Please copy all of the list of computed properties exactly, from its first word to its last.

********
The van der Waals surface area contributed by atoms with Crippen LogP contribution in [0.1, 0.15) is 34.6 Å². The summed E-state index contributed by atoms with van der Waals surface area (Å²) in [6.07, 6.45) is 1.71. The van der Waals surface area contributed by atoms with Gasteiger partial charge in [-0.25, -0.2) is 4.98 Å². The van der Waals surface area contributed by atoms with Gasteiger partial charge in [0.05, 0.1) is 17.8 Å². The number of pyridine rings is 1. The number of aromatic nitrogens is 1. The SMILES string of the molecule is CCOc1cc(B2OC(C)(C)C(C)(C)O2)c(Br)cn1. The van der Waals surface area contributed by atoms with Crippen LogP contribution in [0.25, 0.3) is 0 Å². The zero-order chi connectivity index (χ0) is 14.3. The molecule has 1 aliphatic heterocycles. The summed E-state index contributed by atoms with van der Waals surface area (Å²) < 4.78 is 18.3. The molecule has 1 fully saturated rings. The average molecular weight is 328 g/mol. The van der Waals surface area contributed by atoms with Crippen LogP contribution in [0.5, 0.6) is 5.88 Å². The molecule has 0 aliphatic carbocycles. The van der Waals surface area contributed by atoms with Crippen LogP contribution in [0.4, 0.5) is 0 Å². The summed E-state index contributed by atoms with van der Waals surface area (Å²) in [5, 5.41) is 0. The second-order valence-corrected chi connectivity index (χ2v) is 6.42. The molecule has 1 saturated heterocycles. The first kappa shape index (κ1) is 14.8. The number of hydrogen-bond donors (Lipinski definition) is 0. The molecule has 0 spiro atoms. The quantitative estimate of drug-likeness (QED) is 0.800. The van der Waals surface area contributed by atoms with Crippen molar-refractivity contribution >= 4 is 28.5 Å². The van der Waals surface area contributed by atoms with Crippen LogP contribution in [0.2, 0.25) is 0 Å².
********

The van der Waals surface area contributed by atoms with Crippen LogP contribution in [0.1, 0.15) is 34.6 Å². The summed E-state index contributed by atoms with van der Waals surface area (Å²) in [6.07, 6.45) is 1.71. The van der Waals surface area contributed by atoms with Gasteiger partial charge in [-0.25, -0.2) is 4.98 Å². The van der Waals surface area contributed by atoms with Gasteiger partial charge in [0.05, 0.1) is 17.8 Å². The number of pyridine rings is 1. The number of aromatic nitrogens is 1. The SMILES string of the molecule is CCOc1cc(B2OC(C)(C)C(C)(C)O2)c(Br)cn1. The van der Waals surface area contributed by atoms with Crippen LogP contribution in [0.25, 0.3) is 0 Å². The zero-order chi connectivity index (χ0) is 14.3. The molecule has 1 aliphatic heterocycles. The summed E-state index contributed by atoms with van der Waals surface area (Å²) < 4.78 is 18.3. The molecule has 1 fully saturated rings. The average molecular weight is 328 g/mol. The van der Waals surface area contributed by atoms with Crippen LogP contribution in [0.5, 0.6) is 5.88 Å². The molecule has 0 aliphatic carbocycles. The van der Waals surface area contributed by atoms with Crippen LogP contribution in [0.4, 0.5) is 0 Å². The summed E-state index contributed by atoms with van der Waals surface area (Å²) in [5, 5.41) is 0. The second-order valence-corrected chi connectivity index (χ2v) is 6.42. The molecule has 1 saturated heterocycles. The first kappa shape index (κ1) is 14.8. The number of hydrogen-bond donors (Lipinski definition) is 0. The molecule has 0 spiro atoms. The quantitative estimate of drug-likeness (QED) is 0.800. The van der Waals surface area contributed by atoms with Crippen molar-refractivity contribution >= 4 is 28.5 Å². The van der Waals surface area contributed by atoms with Crippen LogP contribution in [0.2, 0.25) is 0 Å².